The COVID-19 outbreak has left many people more alone than they’ve been in a long time.
The human race is locked in a battle against something five million times smaller than us. The Novel Coronavirus that has emerged from Wuhan in China has gone from an unknown enemy to feared worldwide, in a matter of months.
In a move that would have been unthinkable just months ago, quarantine and social distancing have now become commonplace globally as governments make concerted efforts to fight the continuous and dramatic increase of coronavirus. The psychological impact of quarantine can be great, resulting in a range of mental health concerns from anxiety, and anger to sleep disturbances, depression and posttraumatic stress disorder (PTSD).
According to Frank McAndrew, an Evolutionary Psychologist at Knox College in Illinois, “Being quarantined gives one a sense of being at the mercy of other people and other uncontrollable forces such as an epidemic. This leads to a feeling of helplessness and uncertainty about the future that can be very unsettling”. Activities that create a sense of change and purpose, such as rearranging the furniture or cleaning the house, can help create stimulation.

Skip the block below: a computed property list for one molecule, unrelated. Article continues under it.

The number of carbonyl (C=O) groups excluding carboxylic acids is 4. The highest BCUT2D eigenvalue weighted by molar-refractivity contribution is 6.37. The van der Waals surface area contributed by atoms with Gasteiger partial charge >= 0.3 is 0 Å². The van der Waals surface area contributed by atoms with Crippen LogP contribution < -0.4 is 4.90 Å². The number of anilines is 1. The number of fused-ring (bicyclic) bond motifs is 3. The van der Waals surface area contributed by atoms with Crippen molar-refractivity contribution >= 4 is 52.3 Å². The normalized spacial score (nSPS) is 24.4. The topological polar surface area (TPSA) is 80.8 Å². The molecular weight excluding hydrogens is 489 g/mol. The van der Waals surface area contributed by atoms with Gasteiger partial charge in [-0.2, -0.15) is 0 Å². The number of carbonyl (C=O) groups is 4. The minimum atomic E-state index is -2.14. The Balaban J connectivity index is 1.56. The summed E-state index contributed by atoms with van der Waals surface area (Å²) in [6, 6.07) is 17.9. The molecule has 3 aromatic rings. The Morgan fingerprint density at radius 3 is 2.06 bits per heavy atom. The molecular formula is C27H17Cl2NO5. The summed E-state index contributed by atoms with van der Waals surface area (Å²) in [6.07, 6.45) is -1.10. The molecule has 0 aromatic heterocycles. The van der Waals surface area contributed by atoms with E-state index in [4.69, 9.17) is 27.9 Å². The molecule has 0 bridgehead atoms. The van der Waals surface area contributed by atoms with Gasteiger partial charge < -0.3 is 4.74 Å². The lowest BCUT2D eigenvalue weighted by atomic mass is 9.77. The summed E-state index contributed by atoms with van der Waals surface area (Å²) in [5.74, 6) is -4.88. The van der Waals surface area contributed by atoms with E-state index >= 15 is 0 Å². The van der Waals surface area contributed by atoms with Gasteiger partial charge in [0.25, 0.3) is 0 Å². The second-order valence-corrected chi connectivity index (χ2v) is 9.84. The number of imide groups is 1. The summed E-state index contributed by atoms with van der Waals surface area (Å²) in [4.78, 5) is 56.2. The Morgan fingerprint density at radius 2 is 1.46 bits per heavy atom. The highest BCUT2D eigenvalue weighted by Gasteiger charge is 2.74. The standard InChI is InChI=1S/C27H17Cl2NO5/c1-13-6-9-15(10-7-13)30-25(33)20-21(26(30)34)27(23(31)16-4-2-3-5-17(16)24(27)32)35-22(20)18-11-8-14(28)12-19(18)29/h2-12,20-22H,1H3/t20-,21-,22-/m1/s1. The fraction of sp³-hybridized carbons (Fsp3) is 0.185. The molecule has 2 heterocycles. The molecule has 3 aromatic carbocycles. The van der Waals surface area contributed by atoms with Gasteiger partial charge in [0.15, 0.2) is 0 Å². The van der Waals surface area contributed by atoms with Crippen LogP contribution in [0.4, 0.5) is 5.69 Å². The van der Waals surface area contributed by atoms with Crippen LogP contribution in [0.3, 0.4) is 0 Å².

But why is isolation so difficult for humans to withstand? One of the reasons that living in isolation is difficult is because humans are social creatures – yes, all of us. Loneliness can be damaging to both our mental and physical health. Socially isolated people are less able to deal with stressful situations.
Millions of people are coming to terms with being increasingly cut off from society. Beyond the inconvenience of working from home, or not being able to go to bars, restaurants or cinemas, however, experts have found that social isolation can have a profound effect on people’s physical, as well as mental health. Experts suggest that the negative feelings and experiences associated with prolonged isolation will come for us all.